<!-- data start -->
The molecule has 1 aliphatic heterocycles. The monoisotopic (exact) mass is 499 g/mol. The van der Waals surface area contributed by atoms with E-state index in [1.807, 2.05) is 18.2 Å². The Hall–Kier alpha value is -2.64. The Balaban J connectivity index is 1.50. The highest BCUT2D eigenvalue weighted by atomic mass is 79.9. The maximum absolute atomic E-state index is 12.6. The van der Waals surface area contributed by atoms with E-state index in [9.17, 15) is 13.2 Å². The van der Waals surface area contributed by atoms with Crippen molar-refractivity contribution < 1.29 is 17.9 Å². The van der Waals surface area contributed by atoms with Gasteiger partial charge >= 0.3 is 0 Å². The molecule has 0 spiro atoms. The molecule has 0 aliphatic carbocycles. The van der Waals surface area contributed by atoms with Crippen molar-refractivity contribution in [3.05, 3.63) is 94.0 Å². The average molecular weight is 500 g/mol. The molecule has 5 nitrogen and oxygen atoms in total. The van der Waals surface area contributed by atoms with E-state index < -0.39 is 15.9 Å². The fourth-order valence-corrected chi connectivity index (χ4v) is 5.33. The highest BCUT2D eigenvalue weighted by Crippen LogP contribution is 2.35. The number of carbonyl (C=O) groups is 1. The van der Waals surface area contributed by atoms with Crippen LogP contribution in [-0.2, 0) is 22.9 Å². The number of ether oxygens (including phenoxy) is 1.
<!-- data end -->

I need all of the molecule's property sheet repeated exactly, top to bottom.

The molecule has 1 aliphatic heterocycles. The monoisotopic (exact) mass is 499 g/mol. The van der Waals surface area contributed by atoms with E-state index in [1.807, 2.05) is 18.2 Å². The Hall–Kier alpha value is -2.64. The Balaban J connectivity index is 1.50. The highest BCUT2D eigenvalue weighted by atomic mass is 79.9. The maximum absolute atomic E-state index is 12.6. The van der Waals surface area contributed by atoms with E-state index in [9.17, 15) is 13.2 Å². The van der Waals surface area contributed by atoms with Crippen molar-refractivity contribution < 1.29 is 17.9 Å². The van der Waals surface area contributed by atoms with Gasteiger partial charge >= 0.3 is 0 Å². The molecule has 0 spiro atoms. The molecule has 0 aliphatic carbocycles. The van der Waals surface area contributed by atoms with Crippen molar-refractivity contribution in [3.05, 3.63) is 94.0 Å². The average molecular weight is 500 g/mol. The molecule has 5 nitrogen and oxygen atoms in total. The van der Waals surface area contributed by atoms with E-state index < -0.39 is 15.9 Å². The fourth-order valence-corrected chi connectivity index (χ4v) is 5.33. The highest BCUT2D eigenvalue weighted by Crippen LogP contribution is 2.35. The number of carbonyl (C=O) groups is 1. The van der Waals surface area contributed by atoms with Crippen LogP contribution in [-0.2, 0) is 22.9 Å². The number of ether oxygens (including phenoxy) is 1.